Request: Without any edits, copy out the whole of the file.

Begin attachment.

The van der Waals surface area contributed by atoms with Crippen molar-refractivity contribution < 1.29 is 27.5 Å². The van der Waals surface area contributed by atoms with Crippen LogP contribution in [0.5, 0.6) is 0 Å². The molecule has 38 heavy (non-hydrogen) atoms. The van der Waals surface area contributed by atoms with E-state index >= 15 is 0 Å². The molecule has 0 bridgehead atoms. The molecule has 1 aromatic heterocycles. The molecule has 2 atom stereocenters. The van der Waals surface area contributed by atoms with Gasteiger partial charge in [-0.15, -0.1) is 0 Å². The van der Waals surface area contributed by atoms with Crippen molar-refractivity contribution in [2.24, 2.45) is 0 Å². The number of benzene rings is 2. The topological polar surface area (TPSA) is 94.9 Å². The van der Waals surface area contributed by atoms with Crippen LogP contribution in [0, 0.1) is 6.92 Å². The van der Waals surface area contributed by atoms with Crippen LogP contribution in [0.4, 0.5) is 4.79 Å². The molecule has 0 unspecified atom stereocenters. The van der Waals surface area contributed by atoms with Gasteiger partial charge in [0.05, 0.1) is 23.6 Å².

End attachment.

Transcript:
The van der Waals surface area contributed by atoms with Crippen molar-refractivity contribution < 1.29 is 27.5 Å². The van der Waals surface area contributed by atoms with Crippen LogP contribution in [0.5, 0.6) is 0 Å². The molecule has 38 heavy (non-hydrogen) atoms. The van der Waals surface area contributed by atoms with E-state index >= 15 is 0 Å². The molecule has 0 bridgehead atoms. The molecule has 1 aromatic heterocycles. The molecule has 2 atom stereocenters. The van der Waals surface area contributed by atoms with Gasteiger partial charge in [-0.15, -0.1) is 0 Å². The van der Waals surface area contributed by atoms with Crippen molar-refractivity contribution in [2.24, 2.45) is 0 Å². The number of benzene rings is 2. The topological polar surface area (TPSA) is 94.9 Å². The van der Waals surface area contributed by atoms with Crippen LogP contribution in [0, 0.1) is 6.92 Å². The van der Waals surface area contributed by atoms with Crippen LogP contribution in [0.4, 0.5) is 4.79 Å². The molecule has 0 unspecified atom stereocenters. The van der Waals surface area contributed by atoms with Gasteiger partial charge in [0.05, 0.1) is 23.6 Å².